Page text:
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Septic arthritis
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Septic arthritis

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Bacterial arthritis; Non-gonococcal bacterial arthritis

Septic arthritis is inflammation of a joint due to a bacterial or fungal infection. Septic arthritis that is due to the bacteria that cause gonorrhea has different symptoms and is also called gonococcal arthritis.

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  • Causes

    Septic arthritis develops when bacteria or other tiny disease-causing organisms (microorganisms) spread through the blood to a joint. It may also occur when the joint is directly infected with a microorganism from an injury or during surgery. Joints that are commonly affected are the knee and hip. 

    Most cases of acute septic arthritis are caused by bacteria such as Staphylococcus or Streptococcus.

    Chronic septic arthritis (which is less common) is caused by organisms such as Mycobacterium tuberculosis and Candida albicans.

    The following conditions increase your risk for septic arthritis:

    • Artificial joint implants
    • Bacterial infection somewhere else in your body
    • Presence of bacteria in your blood
    • Chronic illness or disease (such as diabetes, rheumatoid arthritis, and sickle cell disease)
    • Intravenous (IV) or injection drug use
    • Medications that suppress your immune system
    • Recent joint injury
    • Recent joint arthroscopy or other surgery

    Septic arthritis may be seen at any age. In children, it occurs most often in those younger than 3 years. The hip is often the site of infection in infants.

    Septic arthritis is uncommon from age 3 to adolescence. Children with septic arthritis are more likely than adults to be infected with Group B streptococcus or Haemophilus influenza, if they have not been vaccinated.

  • Symptoms

    Symptoms usually come on quickly. There is a fever, and joint swelling that is usually in just one joint. There is also intense joint pain, which gets worse with movement.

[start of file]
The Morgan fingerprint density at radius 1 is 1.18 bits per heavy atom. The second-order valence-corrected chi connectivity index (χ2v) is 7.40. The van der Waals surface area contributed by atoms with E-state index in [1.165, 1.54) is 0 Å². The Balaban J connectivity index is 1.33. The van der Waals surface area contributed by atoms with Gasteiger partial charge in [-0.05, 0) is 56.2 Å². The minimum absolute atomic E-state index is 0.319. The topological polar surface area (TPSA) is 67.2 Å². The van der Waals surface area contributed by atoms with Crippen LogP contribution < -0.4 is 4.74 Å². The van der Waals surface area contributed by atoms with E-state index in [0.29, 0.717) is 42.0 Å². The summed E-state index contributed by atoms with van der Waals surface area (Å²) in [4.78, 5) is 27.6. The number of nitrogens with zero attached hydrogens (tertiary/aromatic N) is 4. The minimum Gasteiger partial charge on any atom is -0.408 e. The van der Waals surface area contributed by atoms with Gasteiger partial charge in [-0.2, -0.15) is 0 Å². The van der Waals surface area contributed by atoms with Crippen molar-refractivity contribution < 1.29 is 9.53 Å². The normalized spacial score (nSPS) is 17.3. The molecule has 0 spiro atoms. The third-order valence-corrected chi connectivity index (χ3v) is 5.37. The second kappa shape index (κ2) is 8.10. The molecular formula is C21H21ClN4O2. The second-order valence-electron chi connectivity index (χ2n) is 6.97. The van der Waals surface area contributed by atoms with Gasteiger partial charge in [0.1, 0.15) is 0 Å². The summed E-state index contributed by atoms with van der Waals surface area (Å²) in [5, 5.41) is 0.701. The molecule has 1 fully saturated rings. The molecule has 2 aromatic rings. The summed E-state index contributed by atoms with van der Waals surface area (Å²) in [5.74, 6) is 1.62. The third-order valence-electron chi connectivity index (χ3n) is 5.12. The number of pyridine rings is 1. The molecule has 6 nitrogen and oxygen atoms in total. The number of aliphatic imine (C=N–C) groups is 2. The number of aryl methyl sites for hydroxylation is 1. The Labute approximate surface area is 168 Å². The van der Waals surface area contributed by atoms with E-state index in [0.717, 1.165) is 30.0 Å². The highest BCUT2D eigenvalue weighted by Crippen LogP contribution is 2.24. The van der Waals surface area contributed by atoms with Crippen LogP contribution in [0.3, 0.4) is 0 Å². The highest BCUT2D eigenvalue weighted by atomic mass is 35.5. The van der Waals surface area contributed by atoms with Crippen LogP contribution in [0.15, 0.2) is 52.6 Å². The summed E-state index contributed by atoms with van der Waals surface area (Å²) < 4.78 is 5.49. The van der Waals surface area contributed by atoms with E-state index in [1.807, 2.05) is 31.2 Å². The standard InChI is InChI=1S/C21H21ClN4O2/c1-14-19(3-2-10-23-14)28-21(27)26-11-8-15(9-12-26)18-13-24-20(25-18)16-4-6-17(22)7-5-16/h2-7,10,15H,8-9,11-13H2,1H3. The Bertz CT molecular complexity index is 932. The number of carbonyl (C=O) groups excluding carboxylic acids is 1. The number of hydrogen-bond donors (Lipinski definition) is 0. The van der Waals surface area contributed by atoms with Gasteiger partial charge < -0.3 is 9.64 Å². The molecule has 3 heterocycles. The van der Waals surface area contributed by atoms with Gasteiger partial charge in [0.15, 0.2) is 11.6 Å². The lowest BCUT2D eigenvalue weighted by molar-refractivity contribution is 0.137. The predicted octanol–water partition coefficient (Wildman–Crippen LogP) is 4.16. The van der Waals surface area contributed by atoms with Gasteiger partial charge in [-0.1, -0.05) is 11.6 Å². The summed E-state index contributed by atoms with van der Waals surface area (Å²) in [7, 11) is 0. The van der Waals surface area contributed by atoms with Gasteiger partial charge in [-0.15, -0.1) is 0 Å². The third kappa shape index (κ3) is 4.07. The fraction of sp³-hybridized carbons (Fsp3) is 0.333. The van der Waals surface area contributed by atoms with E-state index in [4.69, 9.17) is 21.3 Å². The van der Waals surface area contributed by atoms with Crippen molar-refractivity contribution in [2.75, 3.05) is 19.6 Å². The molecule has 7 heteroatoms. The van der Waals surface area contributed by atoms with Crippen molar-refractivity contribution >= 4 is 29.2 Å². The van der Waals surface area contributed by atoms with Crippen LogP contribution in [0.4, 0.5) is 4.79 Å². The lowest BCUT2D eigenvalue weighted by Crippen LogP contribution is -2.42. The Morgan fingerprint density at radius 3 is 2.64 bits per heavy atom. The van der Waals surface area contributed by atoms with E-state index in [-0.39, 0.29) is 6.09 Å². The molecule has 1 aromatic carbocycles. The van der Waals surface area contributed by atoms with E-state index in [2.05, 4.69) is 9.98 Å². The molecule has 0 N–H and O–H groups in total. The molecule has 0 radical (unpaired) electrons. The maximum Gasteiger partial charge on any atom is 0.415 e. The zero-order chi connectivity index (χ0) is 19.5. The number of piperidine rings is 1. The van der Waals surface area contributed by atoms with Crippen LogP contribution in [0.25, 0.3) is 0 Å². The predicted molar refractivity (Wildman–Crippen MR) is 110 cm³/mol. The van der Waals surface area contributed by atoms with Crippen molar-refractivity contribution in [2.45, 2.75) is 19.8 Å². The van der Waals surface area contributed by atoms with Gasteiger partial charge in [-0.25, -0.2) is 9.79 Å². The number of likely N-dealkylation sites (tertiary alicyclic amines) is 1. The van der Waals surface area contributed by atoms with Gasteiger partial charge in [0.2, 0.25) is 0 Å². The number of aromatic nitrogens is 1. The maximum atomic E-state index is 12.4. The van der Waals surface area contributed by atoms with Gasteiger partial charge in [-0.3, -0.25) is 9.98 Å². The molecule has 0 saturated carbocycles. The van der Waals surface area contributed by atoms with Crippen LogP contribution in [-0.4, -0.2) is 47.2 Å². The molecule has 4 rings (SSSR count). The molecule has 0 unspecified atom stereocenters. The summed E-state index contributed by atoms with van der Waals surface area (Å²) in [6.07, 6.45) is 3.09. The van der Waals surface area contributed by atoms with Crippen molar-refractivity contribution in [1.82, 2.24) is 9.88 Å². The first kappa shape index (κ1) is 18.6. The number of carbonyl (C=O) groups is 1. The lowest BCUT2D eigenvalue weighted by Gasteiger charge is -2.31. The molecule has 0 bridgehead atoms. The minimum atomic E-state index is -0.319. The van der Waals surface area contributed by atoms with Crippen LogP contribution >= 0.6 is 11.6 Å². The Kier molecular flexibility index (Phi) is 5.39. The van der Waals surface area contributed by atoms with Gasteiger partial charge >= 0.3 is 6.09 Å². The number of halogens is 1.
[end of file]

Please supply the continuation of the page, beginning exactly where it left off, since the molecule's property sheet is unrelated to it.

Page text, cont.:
Symptoms in newborns or infants:

    • Cries when infected joint is moved (example: diaper change causes crying if hip joint is infected)
    • Fever
    • Inability to move the limb with the infected joint (pseudoparalysis)
    • Irritability

    Symptoms in children and adults:

    • Inability to move the limb with the infected joint (pseudoparalysis)
    • Intense joint pain
    • Joint swelling
    • Joint redness
    • Fever

    Chills may occur, but are uncommon.

  • Exams and Tests

    • Aspiration of joint fluid for cell count, examination of crystals under the microscope, gram stain, and culture
    • Blood culture
    • X-ray of affected joint
  • Treatment

    Antibiotics are used to treat the infection.

    Resting, keeping the joint still, raising the joint, and using cool compresses may help relieve pain. Exercising the affected joint helps the recovery process.

    If joint (synovial) fluid builds up quickly due to the infection, a needle may be inserted into the joint often to aspirate the fluid. Severe cases may need surgery to drain the infected joint fluid.

  • Outlook (Prognosis)

    Recovery is good with prompt antibiotic treatment. If treatment is delayed, permanent joint damage may result.

  • Possible Complications

  • When to Contact a Medical Professional

    Call for an appointment with your health care provider if you develop symptoms of septic arthritis.

  • Prevention

    Preventive (prophylactic) antibiotics may be helpful for people at high risk.

Related Information

  Joint painJoint swellingChronicRheumatoid arthrit...Gonococcal Arthrit...Group B streptococ...FluAcutePulmonary tubercul...     Rheumatoid arthrit...Colds and the flu...

References

Cook PP, Siraj DS. Bacterial arthritis. In: Firestein GS, Budd RC, Gabriel SE, et al., eds. Kelly's Textbook of Rheumotology. 9th ed. Philadelphia, Pa.: Elsevier Saunders; 2012:chap 109.

Kaplan SL. Septic arthritis. In: Kliegman RM, Stanton BF, St. Geme JW III, et al., eds. Nelson Textbook of Pediatrics. 19th ed. Philadelphia, Pa.: Elsevier Saunders; 2011:chap 677.

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Review Date: 5/19/2013  

Reviewed By: Jatin M. Vyas, MD, PhD, Assistant Professor in Medicine, Harvard Medical School; Assistant in Medicine, Division of Infectious Disease, Department of Medicine, Massachusetts General Hospital. Also reviewed by David Zieve, MD, MHA, Bethanne Black, and the A.D.A.M. Editorial team.

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